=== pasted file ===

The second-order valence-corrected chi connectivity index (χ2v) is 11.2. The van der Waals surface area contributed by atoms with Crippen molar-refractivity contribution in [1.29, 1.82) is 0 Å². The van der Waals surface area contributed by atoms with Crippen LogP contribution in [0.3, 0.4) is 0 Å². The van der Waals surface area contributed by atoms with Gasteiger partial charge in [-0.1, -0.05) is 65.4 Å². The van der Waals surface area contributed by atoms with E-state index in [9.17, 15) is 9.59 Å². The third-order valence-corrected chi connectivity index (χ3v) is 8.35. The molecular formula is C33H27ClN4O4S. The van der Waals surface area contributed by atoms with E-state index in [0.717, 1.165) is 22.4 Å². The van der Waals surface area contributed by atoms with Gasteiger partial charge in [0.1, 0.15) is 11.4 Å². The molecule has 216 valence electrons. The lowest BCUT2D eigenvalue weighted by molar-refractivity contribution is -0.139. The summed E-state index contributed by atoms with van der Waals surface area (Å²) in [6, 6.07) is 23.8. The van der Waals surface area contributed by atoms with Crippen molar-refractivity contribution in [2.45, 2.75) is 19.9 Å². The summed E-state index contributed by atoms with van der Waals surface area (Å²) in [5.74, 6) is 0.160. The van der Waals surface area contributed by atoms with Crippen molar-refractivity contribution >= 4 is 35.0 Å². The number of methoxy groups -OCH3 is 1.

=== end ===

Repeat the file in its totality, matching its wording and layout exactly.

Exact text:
The second-order valence-corrected chi connectivity index (χ2v) is 11.2. The van der Waals surface area contributed by atoms with Crippen molar-refractivity contribution in [1.29, 1.82) is 0 Å². The van der Waals surface area contributed by atoms with Crippen LogP contribution in [0.3, 0.4) is 0 Å². The van der Waals surface area contributed by atoms with Gasteiger partial charge in [-0.1, -0.05) is 65.4 Å². The van der Waals surface area contributed by atoms with E-state index in [9.17, 15) is 9.59 Å². The third-order valence-corrected chi connectivity index (χ3v) is 8.35. The molecular formula is C33H27ClN4O4S. The van der Waals surface area contributed by atoms with E-state index in [0.717, 1.165) is 22.4 Å². The van der Waals surface area contributed by atoms with Gasteiger partial charge in [0.1, 0.15) is 11.4 Å². The molecule has 216 valence electrons. The lowest BCUT2D eigenvalue weighted by molar-refractivity contribution is -0.139. The summed E-state index contributed by atoms with van der Waals surface area (Å²) in [6, 6.07) is 23.8. The van der Waals surface area contributed by atoms with Crippen molar-refractivity contribution in [2.45, 2.75) is 19.9 Å². The summed E-state index contributed by atoms with van der Waals surface area (Å²) in [5.74, 6) is 0.160. The van der Waals surface area contributed by atoms with Crippen molar-refractivity contribution >= 4 is 35.0 Å². The number of methoxy groups -OCH3 is 1.